Will Clewline poem
'Will Clewline' by Edward Rushton
From Jamaica's hot clime, and her pestilent dews,
From the toil of a sugar-stow'd bark;
From the perilous boatings that oft thin the crews,
And fill the wide maw of the shark;
From fever, storm, famine, and all the sad store.
Of hardships, by seamen endured,
Behold poor Will Clewline escaped, and once more,
With his wife and children safe moored.
Then see him reclined on his favourite chair,
With his arm around the neck of his love,
Who tells how his friends and relatives fare,
And how their dear younglings improve.
The evening approaches, and round the snug fire
The little ones sport on the floor,
When lo! While delight fills the breast of the sire,
Loud thunderings are heard at the door.
And now, like a tempest that sweeps through the sky,
And kills the first buds of the year,
Oh view, midst this region of innocent joy,
A gang of fierce hirelings appear.
They seize on their prey, all relentless as fate,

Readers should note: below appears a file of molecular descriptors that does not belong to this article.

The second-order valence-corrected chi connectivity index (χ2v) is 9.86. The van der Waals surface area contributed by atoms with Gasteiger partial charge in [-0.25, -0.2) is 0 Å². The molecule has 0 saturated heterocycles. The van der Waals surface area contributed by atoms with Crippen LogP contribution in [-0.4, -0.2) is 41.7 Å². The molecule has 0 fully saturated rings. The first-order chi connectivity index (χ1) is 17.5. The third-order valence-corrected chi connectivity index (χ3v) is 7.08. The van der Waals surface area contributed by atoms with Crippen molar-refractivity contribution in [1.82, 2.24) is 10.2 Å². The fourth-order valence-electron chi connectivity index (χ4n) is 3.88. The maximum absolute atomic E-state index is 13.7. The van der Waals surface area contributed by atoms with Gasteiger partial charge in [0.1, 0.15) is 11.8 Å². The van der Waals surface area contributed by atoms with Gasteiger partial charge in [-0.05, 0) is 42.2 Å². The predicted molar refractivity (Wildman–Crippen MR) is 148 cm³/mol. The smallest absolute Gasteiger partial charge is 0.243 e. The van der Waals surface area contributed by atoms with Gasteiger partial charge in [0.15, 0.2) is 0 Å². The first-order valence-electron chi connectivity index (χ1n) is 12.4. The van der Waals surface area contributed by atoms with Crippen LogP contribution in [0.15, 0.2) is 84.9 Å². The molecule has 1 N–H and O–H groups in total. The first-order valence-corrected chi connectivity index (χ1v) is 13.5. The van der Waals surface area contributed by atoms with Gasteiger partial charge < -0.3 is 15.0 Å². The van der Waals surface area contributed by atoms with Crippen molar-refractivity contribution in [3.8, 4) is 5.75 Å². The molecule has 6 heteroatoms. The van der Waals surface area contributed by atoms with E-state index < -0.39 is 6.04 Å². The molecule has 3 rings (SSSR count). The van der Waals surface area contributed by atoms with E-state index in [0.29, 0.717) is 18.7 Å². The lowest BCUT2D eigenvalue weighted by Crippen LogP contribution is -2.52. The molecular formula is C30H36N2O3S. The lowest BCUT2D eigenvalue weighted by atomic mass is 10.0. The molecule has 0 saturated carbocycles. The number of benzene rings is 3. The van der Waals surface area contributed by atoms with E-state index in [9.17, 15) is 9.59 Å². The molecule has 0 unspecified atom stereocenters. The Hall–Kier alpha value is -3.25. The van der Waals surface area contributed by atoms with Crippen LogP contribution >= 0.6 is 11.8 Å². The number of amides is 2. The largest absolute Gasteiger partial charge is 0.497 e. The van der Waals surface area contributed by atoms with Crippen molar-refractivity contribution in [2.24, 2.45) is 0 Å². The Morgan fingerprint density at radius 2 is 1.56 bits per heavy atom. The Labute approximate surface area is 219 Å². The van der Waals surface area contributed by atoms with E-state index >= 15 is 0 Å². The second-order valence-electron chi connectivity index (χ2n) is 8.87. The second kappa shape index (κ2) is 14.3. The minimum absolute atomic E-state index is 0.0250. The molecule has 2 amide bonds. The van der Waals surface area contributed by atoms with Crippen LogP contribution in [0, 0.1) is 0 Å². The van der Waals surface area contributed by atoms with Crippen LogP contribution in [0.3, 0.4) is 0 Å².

He struggles, is relentlessly bound,
Wild scream the poor children, and lo! his lov'd Kate,
Sinks pale and convulsed to the ground.
To the hold of a tender, deep, crowded and foul,
Now view your brave seaman confined,
And on the bare planks, all indignant of soul,
All unfriended behold him reclined.
The children's wild screamings still ring in his ear,
He broods on Kate's poignant pain,
He hears the cat-hawling - his pangs are severe,
He feels but he scorns to complain.
Arrived now at Plymouth, the poor enslaved tar,
Is to combat for freedom and laws,
Is to brave the rough surge in a vessel of war,
He sails - and soon dies in the cause.
Kate hears the sad tidings and never smiles more,
She falls a meek martyr to grief,
The children, kind friends and relations deplore,
But the parish alone gives relief.
"A gang of fierce